Most babies born out of marriage by 2016, trend suggests

The majority of babies born in three years’ time will have parents who are not married, official figures suggest.

The proportion of children born out of wedlock rose in 2012 for the 40th consecutive year to 47.5%. By 2016 it is expected to rise to more than 50%.

Figures from the Office for National Statistics go back to 1938 when just 4% of babies had unmarried parents.

One former children’s minister called on the government to tackle family breakdown by supporting marriage.

Tim Loughton told the Daily Telegraph without marriage, people “drift in and out of relationships very easily”.

“In families where parents break up children do less well at school, are more likely to suffer mental health problems and are more likely to have substance abuse problems,” he said.

Written by BBC News. To read the full article, click here. For more information on family law attorneys, visit our website http://www.jwbrookslaw.com

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Failing children’s homes more than double in a year

The number of children’s homes judged by Ofsted to be failing has more than doubled over the past year, while those classed as achieving the highest standards have fallen 40 per cent.

Provisional figures published today by the children’s services regulator shows that of the 1,986 children’s homes run by local authorities and independent sector providers to have undergone full inspections between April 2012 and March 2013, 309 (16 per cent) were classed as outstanding and 103 (five per cent) as inadequate.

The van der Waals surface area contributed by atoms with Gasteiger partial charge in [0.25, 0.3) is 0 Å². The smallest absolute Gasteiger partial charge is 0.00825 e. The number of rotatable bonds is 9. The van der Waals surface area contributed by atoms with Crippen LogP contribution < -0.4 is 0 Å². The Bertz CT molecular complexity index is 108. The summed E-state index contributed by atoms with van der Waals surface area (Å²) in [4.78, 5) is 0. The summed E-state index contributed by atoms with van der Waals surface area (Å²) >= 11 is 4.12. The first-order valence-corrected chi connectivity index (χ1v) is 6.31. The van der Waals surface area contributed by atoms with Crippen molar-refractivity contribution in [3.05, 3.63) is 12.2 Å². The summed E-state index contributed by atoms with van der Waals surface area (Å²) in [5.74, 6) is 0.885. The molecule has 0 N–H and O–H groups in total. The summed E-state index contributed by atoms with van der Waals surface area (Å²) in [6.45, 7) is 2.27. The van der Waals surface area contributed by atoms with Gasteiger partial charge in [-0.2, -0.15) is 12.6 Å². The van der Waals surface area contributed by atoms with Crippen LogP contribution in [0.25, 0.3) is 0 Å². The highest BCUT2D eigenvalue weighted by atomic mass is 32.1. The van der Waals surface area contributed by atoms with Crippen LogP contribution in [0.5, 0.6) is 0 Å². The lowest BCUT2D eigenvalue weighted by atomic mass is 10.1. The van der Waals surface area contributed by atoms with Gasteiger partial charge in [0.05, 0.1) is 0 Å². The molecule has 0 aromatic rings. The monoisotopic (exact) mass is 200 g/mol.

By comparison, 518 of the 1,990 homes inspected in 2011/12 were judged to be outstanding (26 per cent) and 44 (two per cent) as inadequate.

A similar number of homes were assessed by Ofsted as being “good” between the two years (56 per cent in 2012/13 and 54 per cent in 2011/12), while the proportion classed as satisfactory/adequate rose slightly from 17 to 24 per cent over the two years.

However, the data suggests that a revised inspection framework introduced by Ofsted in April 2012 is resulting in fewer outstanding and more inadequate judgments, perhaps reflecting a toughening of standards expected from homes. The 2012/13 results brings scores almost exactly in line with those seen in 2010/11, after which a new inspection framework was introduced.

Written by Derren Hayes. To read the full article, click here.